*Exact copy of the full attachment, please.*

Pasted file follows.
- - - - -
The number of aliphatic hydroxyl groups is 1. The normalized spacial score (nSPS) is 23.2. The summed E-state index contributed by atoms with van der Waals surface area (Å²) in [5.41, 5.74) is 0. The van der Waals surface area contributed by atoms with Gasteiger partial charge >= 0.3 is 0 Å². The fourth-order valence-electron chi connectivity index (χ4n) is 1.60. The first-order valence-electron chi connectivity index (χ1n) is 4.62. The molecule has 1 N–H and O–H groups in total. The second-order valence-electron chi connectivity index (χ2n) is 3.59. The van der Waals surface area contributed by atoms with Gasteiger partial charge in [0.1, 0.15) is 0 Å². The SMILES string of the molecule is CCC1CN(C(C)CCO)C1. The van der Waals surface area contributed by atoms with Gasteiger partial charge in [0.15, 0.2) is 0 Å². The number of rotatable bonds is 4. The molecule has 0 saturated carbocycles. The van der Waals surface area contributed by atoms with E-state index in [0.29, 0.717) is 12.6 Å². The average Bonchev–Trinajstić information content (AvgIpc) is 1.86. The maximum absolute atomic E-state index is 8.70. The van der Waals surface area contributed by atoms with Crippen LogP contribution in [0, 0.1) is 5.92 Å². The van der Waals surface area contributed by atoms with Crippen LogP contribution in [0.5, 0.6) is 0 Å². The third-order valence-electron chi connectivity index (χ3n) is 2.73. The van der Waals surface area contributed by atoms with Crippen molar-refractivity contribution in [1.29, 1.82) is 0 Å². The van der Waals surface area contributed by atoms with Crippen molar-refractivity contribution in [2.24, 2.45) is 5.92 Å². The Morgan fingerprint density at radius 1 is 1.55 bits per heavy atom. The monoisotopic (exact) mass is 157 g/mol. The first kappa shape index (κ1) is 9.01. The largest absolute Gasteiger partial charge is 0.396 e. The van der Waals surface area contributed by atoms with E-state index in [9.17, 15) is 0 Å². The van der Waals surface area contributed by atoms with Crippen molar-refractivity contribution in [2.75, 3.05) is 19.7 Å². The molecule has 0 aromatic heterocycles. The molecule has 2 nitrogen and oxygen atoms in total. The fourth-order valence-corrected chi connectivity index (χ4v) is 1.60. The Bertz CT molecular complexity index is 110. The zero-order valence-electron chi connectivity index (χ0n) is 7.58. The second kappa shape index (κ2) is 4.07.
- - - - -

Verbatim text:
The number of aliphatic hydroxyl groups is 1. The normalized spacial score (nSPS) is 23.2. The summed E-state index contributed by atoms with van der Waals surface area (Å²) in [5.41, 5.74) is 0. The van der Waals surface area contributed by atoms with Gasteiger partial charge >= 0.3 is 0 Å². The fourth-order valence-electron chi connectivity index (χ4n) is 1.60. The first-order valence-electron chi connectivity index (χ1n) is 4.62. The molecule has 1 N–H and O–H groups in total. The second-order valence-electron chi connectivity index (χ2n) is 3.59. The van der Waals surface area contributed by atoms with Gasteiger partial charge in [0.1, 0.15) is 0 Å². The SMILES string of the molecule is CCC1CN(C(C)CCO)C1. The van der Waals surface area contributed by atoms with Gasteiger partial charge in [0.15, 0.2) is 0 Å². The number of rotatable bonds is 4. The molecule has 0 saturated carbocycles. The van der Waals surface area contributed by atoms with E-state index in [0.29, 0.717) is 12.6 Å². The average Bonchev–Trinajstić information content (AvgIpc) is 1.86. The maximum absolute atomic E-state index is 8.70. The van der Waals surface area contributed by atoms with Crippen LogP contribution in [0, 0.1) is 5.92 Å². The van der Waals surface area contributed by atoms with Crippen LogP contribution in [0.5, 0.6) is 0 Å². The third-order valence-electron chi connectivity index (χ3n) is 2.73. The van der Waals surface area contributed by atoms with Crippen molar-refractivity contribution in [1.29, 1.82) is 0 Å². The van der Waals surface area contributed by atoms with Crippen molar-refractivity contribution in [2.24, 2.45) is 5.92 Å². The Morgan fingerprint density at radius 1 is 1.55 bits per heavy atom. The monoisotopic (exact) mass is 157 g/mol. The first kappa shape index (κ1) is 9.01. The largest absolute Gasteiger partial charge is 0.396 e. The van der Waals surface area contributed by atoms with E-state index in [9.17, 15) is 0 Å². The van der Waals surface area contributed by atoms with Crippen molar-refractivity contribution in [2.75, 3.05) is 19.7 Å². The molecule has 0 aromatic heterocycles. The molecule has 2 nitrogen and oxygen atoms in total. The fourth-order valence-corrected chi connectivity index (χ4v) is 1.60. The Bertz CT molecular complexity index is 110. The zero-order valence-electron chi connectivity index (χ0n) is 7.58. The second kappa shape index (κ2) is 4.07.